[OSM-legal-talk] Tracing from Aerial Imagery
gustavf at gmail.com
Tue Aug 5 19:03:56 BST 2008
On Mon, Aug 4, 2008 at 8:10 PM, Laurence Penney <lorp at lorp.org> wrote:
> > And question 3 - so I am allowed to trace my house, and my
> > neighbour's, and my workplace, and the bakery I visit every morning,
> > and
> > my birthplace, and my parent's house...?
> I think you remember it accurately. And I think you could publish all
> those things without a problem.
This would probably depend on the contract which regulates your access to
the photography and which jurisdiction you are under.
To me the terms for Yahoo aerial imagery and Google Earth (not Google Maps)
seem to have rather similar terms when it comes tracing, but I have not
looked too closely.
> It reminds me of similar discussions about UK postcodes and OSGB
> TOIDs: you can publish a small set of them relating to data you
> publish for your own arbitrary purposes. However attempts to integrate
> multiple individual projects into, for example, some kind of UK
> postcode lookup, or a "FreeStreepMap" project based on spidering and
> integrating thousands of KMZs, would breach terms. It's not so much
> "derived data" that's the problem (as small amounts are ok), but
> "derived utility".
I would be very interested in the legal argument behind this.
If we are talking about EU law, I would have assumed that:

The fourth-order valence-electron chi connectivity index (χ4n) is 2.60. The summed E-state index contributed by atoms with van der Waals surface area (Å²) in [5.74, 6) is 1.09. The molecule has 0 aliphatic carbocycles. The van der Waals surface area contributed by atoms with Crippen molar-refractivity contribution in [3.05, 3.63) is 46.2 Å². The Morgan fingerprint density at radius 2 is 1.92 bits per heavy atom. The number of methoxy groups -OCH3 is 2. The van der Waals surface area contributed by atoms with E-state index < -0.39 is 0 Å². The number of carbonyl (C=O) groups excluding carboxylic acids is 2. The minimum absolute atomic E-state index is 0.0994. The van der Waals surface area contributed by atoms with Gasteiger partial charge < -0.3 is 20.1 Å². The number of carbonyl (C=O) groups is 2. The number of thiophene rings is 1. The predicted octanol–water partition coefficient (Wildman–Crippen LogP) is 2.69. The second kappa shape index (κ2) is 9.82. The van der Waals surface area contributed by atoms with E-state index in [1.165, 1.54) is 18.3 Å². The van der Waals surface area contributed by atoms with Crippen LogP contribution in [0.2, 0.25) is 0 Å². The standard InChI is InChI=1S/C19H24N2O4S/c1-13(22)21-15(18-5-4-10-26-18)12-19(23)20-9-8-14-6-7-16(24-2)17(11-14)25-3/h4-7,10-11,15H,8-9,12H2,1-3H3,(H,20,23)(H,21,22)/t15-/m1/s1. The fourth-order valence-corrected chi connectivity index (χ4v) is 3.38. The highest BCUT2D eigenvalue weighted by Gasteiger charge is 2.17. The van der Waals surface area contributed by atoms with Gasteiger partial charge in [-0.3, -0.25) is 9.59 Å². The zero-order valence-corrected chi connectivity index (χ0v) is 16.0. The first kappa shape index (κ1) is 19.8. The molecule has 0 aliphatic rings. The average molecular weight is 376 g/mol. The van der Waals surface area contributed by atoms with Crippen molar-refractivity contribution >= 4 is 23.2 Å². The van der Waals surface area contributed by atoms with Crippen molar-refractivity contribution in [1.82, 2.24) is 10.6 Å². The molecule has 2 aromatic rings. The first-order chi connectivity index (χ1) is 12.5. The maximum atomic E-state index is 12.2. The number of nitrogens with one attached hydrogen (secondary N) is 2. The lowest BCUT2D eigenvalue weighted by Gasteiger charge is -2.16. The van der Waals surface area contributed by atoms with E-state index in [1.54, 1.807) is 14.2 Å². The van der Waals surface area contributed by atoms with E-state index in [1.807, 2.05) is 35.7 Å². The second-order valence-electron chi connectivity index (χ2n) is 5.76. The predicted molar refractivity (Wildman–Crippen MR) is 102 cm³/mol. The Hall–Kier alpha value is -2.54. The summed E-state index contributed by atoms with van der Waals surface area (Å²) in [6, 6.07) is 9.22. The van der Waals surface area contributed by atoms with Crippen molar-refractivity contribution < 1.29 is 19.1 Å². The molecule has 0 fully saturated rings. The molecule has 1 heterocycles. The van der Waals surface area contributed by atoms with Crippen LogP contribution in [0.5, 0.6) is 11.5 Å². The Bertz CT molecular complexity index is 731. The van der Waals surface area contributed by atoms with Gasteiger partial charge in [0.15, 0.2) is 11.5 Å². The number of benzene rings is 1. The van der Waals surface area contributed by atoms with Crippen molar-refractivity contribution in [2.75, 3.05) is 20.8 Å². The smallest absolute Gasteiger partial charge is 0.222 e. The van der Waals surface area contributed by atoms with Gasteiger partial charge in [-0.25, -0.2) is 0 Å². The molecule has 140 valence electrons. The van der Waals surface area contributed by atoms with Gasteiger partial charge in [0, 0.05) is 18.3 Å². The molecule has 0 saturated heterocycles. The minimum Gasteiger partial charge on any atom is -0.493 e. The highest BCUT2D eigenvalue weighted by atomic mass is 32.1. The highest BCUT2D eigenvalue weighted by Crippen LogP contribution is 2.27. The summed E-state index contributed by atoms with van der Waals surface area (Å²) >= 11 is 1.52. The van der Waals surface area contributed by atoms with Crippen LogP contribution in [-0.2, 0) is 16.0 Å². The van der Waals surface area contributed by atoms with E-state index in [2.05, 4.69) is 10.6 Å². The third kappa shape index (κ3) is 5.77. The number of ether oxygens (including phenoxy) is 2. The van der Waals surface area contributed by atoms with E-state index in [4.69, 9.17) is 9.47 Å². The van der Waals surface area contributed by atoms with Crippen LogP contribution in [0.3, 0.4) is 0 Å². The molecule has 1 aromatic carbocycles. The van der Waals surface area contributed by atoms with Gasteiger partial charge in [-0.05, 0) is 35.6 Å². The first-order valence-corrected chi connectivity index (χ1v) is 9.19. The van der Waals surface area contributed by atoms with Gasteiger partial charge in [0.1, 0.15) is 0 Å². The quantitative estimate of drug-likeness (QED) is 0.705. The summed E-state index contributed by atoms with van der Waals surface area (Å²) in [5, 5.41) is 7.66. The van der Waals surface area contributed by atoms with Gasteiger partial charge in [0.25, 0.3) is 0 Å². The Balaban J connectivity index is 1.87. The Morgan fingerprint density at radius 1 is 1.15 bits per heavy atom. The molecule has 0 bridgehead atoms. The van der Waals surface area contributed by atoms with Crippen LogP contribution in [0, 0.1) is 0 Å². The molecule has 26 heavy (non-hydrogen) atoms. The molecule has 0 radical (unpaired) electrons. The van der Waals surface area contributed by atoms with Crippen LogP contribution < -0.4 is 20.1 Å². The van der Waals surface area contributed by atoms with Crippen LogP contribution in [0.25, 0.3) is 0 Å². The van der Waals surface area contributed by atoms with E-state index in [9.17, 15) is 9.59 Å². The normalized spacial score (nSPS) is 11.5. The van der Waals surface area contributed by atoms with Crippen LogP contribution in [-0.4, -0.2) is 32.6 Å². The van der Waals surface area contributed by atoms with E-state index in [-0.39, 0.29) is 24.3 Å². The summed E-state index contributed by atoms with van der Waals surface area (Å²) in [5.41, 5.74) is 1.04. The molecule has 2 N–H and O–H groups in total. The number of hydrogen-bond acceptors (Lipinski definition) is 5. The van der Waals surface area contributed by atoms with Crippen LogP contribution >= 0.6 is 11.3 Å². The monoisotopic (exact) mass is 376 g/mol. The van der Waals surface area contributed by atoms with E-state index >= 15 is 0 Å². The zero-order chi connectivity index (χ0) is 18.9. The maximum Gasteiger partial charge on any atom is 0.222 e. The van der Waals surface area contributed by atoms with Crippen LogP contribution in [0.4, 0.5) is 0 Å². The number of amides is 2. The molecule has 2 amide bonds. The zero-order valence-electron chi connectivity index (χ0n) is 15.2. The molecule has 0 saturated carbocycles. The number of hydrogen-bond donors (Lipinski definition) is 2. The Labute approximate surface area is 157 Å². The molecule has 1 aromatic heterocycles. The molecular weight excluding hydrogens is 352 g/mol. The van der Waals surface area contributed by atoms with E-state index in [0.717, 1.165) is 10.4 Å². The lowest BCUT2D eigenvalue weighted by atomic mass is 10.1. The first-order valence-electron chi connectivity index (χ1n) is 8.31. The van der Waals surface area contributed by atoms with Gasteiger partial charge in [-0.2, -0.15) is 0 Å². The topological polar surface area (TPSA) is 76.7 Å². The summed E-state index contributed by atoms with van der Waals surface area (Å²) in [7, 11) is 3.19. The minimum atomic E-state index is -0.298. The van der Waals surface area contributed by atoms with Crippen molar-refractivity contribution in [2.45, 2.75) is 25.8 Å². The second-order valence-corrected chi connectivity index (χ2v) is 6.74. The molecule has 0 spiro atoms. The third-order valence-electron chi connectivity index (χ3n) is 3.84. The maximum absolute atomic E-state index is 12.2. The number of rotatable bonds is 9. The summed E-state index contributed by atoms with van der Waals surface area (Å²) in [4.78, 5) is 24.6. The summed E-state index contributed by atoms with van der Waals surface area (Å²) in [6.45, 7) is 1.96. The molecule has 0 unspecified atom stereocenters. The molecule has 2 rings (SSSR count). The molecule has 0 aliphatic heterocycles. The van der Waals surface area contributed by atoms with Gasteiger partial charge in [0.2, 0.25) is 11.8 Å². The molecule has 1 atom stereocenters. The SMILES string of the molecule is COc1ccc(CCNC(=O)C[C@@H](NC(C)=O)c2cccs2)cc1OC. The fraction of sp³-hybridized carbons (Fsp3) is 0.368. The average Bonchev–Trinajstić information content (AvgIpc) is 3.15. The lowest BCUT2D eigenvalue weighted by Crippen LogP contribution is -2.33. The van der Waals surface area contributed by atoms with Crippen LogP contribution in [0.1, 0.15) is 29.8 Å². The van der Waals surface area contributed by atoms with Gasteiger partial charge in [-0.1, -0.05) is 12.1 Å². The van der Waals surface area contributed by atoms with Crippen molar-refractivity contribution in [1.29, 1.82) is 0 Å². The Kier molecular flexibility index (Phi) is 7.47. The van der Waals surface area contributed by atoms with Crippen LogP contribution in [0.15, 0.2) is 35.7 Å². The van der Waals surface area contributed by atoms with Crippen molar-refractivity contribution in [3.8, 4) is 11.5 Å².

- The aerial photographs does not cross the threshold to being
copyrightable, and have a weaker protection, especially when it comes to
derived works and protection time. I am unsure if this is EU or national
law, but I think that it is EU law.
- In addition to protection as individual photographs, the database of the
photographs has database protection. The traces (KMZz) would, however, not
be part of the database and not be protected as a database. Even all traces
would not be a substantial part of a database consisting of photographs.
- The traces are factual information without protection.
- A collection of traces would probably be a database and have protection
as such and the rights would belong to the collector.
If the photographing or tracing involves creative work, something it
probably does not, it would all be different.
(I am not a lawyer, etc...)
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